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Results 301 - 320 of 524.


Health - 13.06.2019
Three quarters of people living with axial spondyloarthritis struggle to find a job, IMAS survey shows
New European data from IMAS survey show that people living with axial spondyloarthritis (axSpA) suffer a delay in diagnosis of over 7 years, potentially leading to an increase in work-related issues due to worsening disease burden   The experience of people living with axSpA, a long-term inflammatory spine condition as prevalent as rheumatoid arthritis , , needs to be better understood to help patients manage their disease    The Ankylosing Spon

Life Sciences - Environment - 13.06.2019
Neurotoxins damage aquatic organisms differently than expected
Neurotoxins damage aquatic organisms differently than expected
The insecticide imidacloprid is one of the strongest insect toxins and belongs to the group of neonicotinoids. Since 2019, the use of imidacloprid, along with two other substances in this group, is only allowed in greenhouses, as this substance is one of those responsible for the death of bees. Imidacloprid is also very toxic for aquatic organisms; as is stated in the manufacturer's certification reports.

Life Sciences - 12.06.2019
Reaching and Grasping - Learning fine motor coordination changes the brain
Reaching and Grasping - Learning fine motor coordination changes the brain
When we train the reaching for and grasping of objects, we also train our brain. In other words, this action brings about changes in the connections of a certain neuronal population in the red nucleus, a region of the midbrain. Researchers at the University of Basel's Biozentrum have discovered this group of nerve cells in the red nucleus.

Pharmacology - Chemistry - 11.06.2019
Learning from Nature's Bounty: New Libraries for Drug discovery
Learning from Nature’s Bounty: New Libraries for Drug discovery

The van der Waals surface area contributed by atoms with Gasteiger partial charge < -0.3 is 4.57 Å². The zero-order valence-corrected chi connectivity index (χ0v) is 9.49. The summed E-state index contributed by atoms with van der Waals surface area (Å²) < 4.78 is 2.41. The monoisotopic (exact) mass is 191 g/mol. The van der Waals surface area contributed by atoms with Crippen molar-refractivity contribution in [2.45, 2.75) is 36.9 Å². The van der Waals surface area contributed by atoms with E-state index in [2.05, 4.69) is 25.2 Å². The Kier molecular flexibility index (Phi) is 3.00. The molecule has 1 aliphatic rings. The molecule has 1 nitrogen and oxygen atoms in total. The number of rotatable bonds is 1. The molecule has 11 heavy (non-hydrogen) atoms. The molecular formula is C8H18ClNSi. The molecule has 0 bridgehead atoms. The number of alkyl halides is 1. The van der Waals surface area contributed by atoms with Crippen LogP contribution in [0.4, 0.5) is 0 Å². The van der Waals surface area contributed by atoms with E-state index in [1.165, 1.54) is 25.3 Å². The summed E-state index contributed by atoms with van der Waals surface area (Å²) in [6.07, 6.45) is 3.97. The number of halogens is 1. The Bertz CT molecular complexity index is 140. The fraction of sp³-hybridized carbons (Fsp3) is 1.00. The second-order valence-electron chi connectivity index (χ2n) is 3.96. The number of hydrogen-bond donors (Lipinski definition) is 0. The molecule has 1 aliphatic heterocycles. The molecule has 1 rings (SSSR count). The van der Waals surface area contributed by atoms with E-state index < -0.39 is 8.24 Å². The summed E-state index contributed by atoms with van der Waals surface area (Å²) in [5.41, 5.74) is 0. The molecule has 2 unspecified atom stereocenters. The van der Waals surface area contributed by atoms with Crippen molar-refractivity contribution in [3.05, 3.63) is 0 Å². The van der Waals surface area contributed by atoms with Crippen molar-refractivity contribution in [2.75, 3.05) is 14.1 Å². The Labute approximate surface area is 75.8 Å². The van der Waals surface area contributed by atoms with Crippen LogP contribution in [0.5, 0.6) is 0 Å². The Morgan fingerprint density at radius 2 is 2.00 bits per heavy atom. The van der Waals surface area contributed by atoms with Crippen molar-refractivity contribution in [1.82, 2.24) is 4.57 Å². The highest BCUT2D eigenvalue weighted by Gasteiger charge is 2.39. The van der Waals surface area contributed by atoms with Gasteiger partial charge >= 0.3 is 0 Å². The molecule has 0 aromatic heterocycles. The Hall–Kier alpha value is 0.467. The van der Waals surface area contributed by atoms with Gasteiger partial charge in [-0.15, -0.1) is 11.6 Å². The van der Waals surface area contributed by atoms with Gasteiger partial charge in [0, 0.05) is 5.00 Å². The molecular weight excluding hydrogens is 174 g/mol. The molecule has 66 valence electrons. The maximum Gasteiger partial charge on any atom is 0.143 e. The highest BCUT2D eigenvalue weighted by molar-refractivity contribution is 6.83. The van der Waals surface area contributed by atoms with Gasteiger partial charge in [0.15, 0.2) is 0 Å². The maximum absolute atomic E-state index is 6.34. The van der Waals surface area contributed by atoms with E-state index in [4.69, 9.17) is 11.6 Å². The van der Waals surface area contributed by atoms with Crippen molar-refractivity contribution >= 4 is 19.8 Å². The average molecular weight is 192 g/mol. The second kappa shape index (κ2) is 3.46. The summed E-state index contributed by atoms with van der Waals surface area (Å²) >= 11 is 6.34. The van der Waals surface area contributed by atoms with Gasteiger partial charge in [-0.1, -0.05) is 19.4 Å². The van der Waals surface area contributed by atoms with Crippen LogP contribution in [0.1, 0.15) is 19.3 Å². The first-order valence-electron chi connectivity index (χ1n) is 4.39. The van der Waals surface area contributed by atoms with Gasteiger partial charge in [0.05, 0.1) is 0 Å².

Natural products, or their close derivatives, make some of our most potent medicines, among which macrocycles with their large carbon-rich ring systems are one class. The size and complexity of macrocycles has made it difficult to emulate and build on Nature's success in the laboratory.

Health - 11.06.2019
A new approach to modeling tumors
A new approach to modeling tumors
Researchers at EPFL and the University of Lyon have developed a device for creating cell aggregates in a fully controlled manner. Their aim is to model tumors more accurately in order to test potential new treatments. When researchers develop new therapies, such as for cancer, they need to be able to test them on models that closely resemble human tissue.

Life Sciences - Health - 10.06.2019
The cholera bacterium's 3-in-1 toolkit for life in the ocean
The cholera bacterium's 3-in-1 toolkit for life in the ocean
The cholera bacterium uses a grappling hook-like appendage to take up DNA, bind to nutritious surfaces and recognise 'family' members, EPFL scientists have found. These discoveries will advance our understanding of how the bacterium that causes cholera adapts and survives in its natural environment.

Life Sciences - Physics - 10.06.2019
New method reveals principles of chromatin folding in vivo
New method reveals principles of chromatin folding in vivo
Characterizing chromosome structure is fundamental to a better understanding of gene expression. Current experimental methods helped to build mechanistic models of chromosome folding, however they could not be formally validated so far by independent techniques. This is what the Giorgetti group just did - thanks to a new method they developed to measure chromosome structure quantitatively in living cells.